For the past decade, the human role has often been neglected in discussions of computational design and automation. However, rapid developments in AI & AR are opening the possibilities for a closer relationship between humans, computers, and machines, requiring multiple fields and industries to rethink the role of humans in the production chain. It raises an interesting question about how these developments will impact the architectural design and construction industries, as well as how it will shape the physical environment of our future in a broader sense. In this article, several research projects are presented as case studies to discuss the issue and pose further questions on how architects should respond.
Following the internet age, it has been suggested that we are entering a new era of the ‘Augmented Age’ (King 2016). Physicist Michio Kaku imagines the future in which architects rely heavily on
– Augmented Reality technologies (Kaku 2015). Although Augmented reality is not a new concept, the technology has only broken into the mainstream with development of consumer Augmented Reality devices (Coppens 2017) in the last five years. This has rapidly opened up possibilities in almost every aspect of our daily lives and is expected to greatly impact every field in the near future, including design and fabrication (Hahm et al. 2019). The timing is right to think about the impact of Mixed Reality (MR)/Augmented Reality (AR) technologies on the building industry.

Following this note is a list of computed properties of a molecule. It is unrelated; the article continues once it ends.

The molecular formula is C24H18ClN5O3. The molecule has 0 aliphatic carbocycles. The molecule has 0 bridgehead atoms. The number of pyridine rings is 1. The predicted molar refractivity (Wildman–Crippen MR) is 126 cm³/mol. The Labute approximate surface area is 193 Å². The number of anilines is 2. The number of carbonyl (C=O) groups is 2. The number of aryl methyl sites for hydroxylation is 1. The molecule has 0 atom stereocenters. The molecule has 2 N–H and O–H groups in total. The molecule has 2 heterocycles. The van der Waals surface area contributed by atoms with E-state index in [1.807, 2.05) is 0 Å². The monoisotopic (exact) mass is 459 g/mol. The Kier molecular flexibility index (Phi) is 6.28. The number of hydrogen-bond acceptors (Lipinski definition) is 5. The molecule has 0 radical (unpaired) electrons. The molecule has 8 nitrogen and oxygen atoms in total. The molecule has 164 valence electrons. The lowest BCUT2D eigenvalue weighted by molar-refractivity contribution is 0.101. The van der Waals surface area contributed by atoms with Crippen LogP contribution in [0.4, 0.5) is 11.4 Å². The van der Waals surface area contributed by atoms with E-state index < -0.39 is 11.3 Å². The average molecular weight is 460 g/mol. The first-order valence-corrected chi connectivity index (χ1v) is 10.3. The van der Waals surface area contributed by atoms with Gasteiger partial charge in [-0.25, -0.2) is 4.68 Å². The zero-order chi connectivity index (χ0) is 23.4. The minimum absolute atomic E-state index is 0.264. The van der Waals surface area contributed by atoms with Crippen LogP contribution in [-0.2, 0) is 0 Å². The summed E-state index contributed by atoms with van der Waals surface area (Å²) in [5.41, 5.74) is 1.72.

With the commercialization of various devices, VR and AR are becoming increasingly popular topics in numerous industries, including design and architecture. Currently, within the architectural practices, it is predominantly used for VR/AR integrated BIM management and presentation purposes. However, while being used as a powerful tool for visualization of building data and immersion into rendered spaces, the potential of Mixed Realities in the design process has remained largely unexplored.
In academia, there has been a growing global trend of experimenting with the impact of VR/AR in space and city design. Many well-known academics have been working with the impact of personalized interactions on the modeling of the cities. Similar projects dealing with psychologies of human experiences, are widespread within media arts. While most of these studies are confined to interactions with virtual matter and intangible worlds, there have been few studies examining the impact of these technologies on physical reality. For this reason, we directed our research towards the interface between real and virtual, and the dialogue of these two disconnected worlds through data.
It is important to note that “Augmentation” as a term covers a broad spectrum. It is a change of state through addition or extension. Augmentation can be applied to a physical reality, but it can also relate to extension of human capabilities. This article focusses on the latter, posing questions on the future of design and construction, exemplified through various research projects. The following sections introduce a few projects that we have developed within the authors practice, institute or/and institutional collaborations, to explore and testify our ideas. The projects are categorized into Augmented Fabrication Research projects and Augmentation Design Research projects. While the former will focus more on a narrower concept of ‘Augmentation” which deals with specific fabrication approaches using Augmented Reality devices; the later discusses more of the wider concept of “Augmentation”, such as the relationship between the city environment and personalized human experiences.
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